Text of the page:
I was reading The Guardian’s story today of how ‘Yeah Baby’ was forced out of the Sydney to Hobart yatch race after a collision with a sunfish.
As crew member Louis Ryckmans describes it,
The boat was fantastic in the conditions and we were looking forward to the stronger conditions thinking that the boat is really going to perform, and we had an impact where my immediate thought, was we hit a reef – it was that powerful.
I think the name is incorrect. It’s a sun leviathan, it’s a sun monster, it’s no fish.
And I found myself returning to Anthony Lawrence’s recollection of the time he’d taken a leisurely half-hour dip in the ocean in the company (when he discovered its presence nearby) of what he took initially to be a sunfish.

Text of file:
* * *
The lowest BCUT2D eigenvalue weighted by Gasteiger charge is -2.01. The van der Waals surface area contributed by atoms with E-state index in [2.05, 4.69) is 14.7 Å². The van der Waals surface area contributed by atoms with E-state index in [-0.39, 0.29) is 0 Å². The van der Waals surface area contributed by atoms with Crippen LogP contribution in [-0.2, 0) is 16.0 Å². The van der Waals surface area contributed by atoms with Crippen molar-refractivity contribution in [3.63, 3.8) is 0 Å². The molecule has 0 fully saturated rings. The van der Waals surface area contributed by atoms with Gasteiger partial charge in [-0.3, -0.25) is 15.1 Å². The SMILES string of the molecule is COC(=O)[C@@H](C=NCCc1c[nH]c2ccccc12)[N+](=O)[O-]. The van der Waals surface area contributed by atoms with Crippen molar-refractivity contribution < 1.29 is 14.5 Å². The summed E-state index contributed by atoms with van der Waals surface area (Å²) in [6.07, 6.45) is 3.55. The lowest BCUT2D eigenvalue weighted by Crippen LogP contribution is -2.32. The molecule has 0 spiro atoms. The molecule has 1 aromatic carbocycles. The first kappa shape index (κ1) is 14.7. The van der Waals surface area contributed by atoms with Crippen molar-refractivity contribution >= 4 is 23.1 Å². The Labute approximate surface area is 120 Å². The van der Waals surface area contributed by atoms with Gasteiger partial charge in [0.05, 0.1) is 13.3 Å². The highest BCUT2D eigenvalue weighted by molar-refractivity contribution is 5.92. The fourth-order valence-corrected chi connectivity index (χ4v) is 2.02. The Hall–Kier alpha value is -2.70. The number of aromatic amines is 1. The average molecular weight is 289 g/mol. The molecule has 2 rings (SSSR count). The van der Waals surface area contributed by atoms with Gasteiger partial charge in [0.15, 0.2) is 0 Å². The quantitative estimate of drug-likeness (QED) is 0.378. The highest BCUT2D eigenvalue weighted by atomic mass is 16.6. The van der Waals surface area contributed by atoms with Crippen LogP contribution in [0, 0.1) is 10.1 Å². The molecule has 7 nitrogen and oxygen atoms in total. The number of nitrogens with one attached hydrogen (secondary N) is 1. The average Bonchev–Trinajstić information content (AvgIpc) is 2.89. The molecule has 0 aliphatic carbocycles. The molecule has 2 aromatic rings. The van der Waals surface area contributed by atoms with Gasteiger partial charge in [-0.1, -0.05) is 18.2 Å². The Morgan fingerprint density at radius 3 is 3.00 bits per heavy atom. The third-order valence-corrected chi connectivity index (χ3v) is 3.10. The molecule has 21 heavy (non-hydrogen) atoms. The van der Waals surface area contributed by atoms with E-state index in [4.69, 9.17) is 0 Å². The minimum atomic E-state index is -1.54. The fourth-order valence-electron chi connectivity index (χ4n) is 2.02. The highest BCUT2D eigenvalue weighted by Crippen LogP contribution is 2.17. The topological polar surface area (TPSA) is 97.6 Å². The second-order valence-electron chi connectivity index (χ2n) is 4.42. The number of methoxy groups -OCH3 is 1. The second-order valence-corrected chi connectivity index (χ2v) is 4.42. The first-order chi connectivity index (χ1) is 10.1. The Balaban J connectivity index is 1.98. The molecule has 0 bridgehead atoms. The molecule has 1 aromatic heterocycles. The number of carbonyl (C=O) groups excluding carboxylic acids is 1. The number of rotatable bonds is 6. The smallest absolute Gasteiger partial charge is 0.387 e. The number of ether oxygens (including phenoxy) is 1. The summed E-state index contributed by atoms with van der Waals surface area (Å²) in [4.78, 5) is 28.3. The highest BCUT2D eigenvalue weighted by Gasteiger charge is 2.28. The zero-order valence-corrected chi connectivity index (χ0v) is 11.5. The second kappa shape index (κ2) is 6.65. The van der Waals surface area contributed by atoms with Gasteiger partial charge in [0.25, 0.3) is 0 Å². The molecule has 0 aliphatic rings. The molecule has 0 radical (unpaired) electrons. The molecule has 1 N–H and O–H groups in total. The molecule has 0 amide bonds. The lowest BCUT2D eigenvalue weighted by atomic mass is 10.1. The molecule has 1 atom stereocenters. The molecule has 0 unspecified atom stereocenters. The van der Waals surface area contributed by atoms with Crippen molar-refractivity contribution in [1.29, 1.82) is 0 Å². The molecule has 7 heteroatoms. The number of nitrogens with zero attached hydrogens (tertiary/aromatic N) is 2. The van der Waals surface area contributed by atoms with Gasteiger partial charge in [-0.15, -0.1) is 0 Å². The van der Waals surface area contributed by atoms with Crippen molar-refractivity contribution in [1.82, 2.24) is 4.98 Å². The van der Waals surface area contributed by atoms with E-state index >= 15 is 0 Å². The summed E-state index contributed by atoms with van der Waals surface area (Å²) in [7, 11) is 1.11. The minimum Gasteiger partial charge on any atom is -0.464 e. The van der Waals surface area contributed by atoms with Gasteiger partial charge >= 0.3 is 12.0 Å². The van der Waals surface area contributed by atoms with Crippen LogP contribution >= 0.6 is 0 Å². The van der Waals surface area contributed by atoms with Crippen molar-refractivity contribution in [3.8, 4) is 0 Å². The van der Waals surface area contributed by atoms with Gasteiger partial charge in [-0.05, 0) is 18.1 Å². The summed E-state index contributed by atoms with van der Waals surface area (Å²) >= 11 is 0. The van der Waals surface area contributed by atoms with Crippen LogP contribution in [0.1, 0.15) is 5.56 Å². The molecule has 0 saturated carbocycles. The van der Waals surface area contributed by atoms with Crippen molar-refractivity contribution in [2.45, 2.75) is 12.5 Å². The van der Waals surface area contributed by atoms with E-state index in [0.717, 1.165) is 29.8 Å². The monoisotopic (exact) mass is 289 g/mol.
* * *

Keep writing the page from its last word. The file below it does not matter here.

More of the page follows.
‘We found our boat surrounded by a school of dolphins. There were at least fifty of them, swimming, diving all around us. They were everywhere. I couldn’t help myself, I stripped and joined them and spent an amazing half an hour in their presence. It was truly memorable.
‘Suddenly, they were gone. Just … took off, disappeared. I didn’t know what to make of it. I began shivering. Felt cold. I swam back to the boat. “Help me in Richard”. “My god mate, you’re white as a sheet, what’s the matter?” “I don’t know.”
‘But we turned to see, a little behind us, what seemed maybe the dorsal fin of a sunfish. “Let’s take a look.’ It was this great white pointer, four or five metres, just lolling there languid. As big as the boat. He wasn’t hungry, no threat at all. But I felt weak, thinking how I’d been treading water twenty-five feet away from a big white. No wonder the dolphins left, they weren’t taking any chances.’